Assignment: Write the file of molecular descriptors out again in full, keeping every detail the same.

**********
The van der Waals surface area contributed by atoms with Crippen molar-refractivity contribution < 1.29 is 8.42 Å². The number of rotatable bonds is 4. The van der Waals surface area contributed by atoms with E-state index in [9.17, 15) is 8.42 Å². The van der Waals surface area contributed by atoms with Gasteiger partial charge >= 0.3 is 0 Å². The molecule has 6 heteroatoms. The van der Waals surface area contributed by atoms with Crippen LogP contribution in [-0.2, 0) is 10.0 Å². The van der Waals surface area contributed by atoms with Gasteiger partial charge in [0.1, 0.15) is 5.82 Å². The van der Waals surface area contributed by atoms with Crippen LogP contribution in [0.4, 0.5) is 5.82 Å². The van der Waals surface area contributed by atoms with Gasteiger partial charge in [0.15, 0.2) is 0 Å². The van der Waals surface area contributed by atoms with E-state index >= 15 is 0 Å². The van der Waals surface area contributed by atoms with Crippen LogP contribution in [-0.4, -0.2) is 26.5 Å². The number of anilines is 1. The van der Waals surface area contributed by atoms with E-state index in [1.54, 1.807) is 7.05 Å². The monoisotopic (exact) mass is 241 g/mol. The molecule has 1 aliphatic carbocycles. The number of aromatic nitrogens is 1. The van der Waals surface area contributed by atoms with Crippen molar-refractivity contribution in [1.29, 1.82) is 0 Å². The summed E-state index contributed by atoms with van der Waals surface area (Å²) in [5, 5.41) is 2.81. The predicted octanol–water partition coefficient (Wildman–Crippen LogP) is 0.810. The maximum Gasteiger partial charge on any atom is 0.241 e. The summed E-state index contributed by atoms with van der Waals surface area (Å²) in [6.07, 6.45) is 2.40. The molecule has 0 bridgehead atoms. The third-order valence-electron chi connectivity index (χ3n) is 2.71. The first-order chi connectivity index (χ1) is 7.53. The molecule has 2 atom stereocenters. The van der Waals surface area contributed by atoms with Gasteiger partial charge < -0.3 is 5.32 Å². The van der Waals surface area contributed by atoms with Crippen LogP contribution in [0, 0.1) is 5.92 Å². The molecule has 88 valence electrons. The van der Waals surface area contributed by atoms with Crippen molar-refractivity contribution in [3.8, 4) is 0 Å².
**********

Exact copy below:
The van der Waals surface area contributed by atoms with Crippen molar-refractivity contribution < 1.29 is 8.42 Å². The number of rotatable bonds is 4. The van der Waals surface area contributed by atoms with E-state index in [9.17, 15) is 8.42 Å². The van der Waals surface area contributed by atoms with Gasteiger partial charge >= 0.3 is 0 Å². The molecule has 6 heteroatoms. The van der Waals surface area contributed by atoms with Crippen LogP contribution in [-0.2, 0) is 10.0 Å². The van der Waals surface area contributed by atoms with Gasteiger partial charge in [0.1, 0.15) is 5.82 Å². The van der Waals surface area contributed by atoms with Crippen LogP contribution in [0.4, 0.5) is 5.82 Å². The van der Waals surface area contributed by atoms with Gasteiger partial charge in [0.15, 0.2) is 0 Å². The van der Waals surface area contributed by atoms with E-state index >= 15 is 0 Å². The van der Waals surface area contributed by atoms with Crippen LogP contribution in [-0.4, -0.2) is 26.5 Å². The number of anilines is 1. The van der Waals surface area contributed by atoms with E-state index in [1.54, 1.807) is 7.05 Å². The monoisotopic (exact) mass is 241 g/mol. The molecule has 1 aliphatic carbocycles. The number of aromatic nitrogens is 1. The van der Waals surface area contributed by atoms with Crippen molar-refractivity contribution in [1.29, 1.82) is 0 Å². The summed E-state index contributed by atoms with van der Waals surface area (Å²) in [5, 5.41) is 2.81. The predicted octanol–water partition coefficient (Wildman–Crippen LogP) is 0.810. The maximum Gasteiger partial charge on any atom is 0.241 e. The summed E-state index contributed by atoms with van der Waals surface area (Å²) in [6.07, 6.45) is 2.40. The molecule has 0 bridgehead atoms. The third-order valence-electron chi connectivity index (χ3n) is 2.71. The first-order chi connectivity index (χ1) is 7.53. The molecule has 2 atom stereocenters. The van der Waals surface area contributed by atoms with Gasteiger partial charge < -0.3 is 5.32 Å². The van der Waals surface area contributed by atoms with Crippen LogP contribution in [0, 0.1) is 5.92 Å². The molecule has 88 valence electrons. The van der Waals surface area contributed by atoms with Crippen molar-refractivity contribution in [3.8, 4) is 0 Å².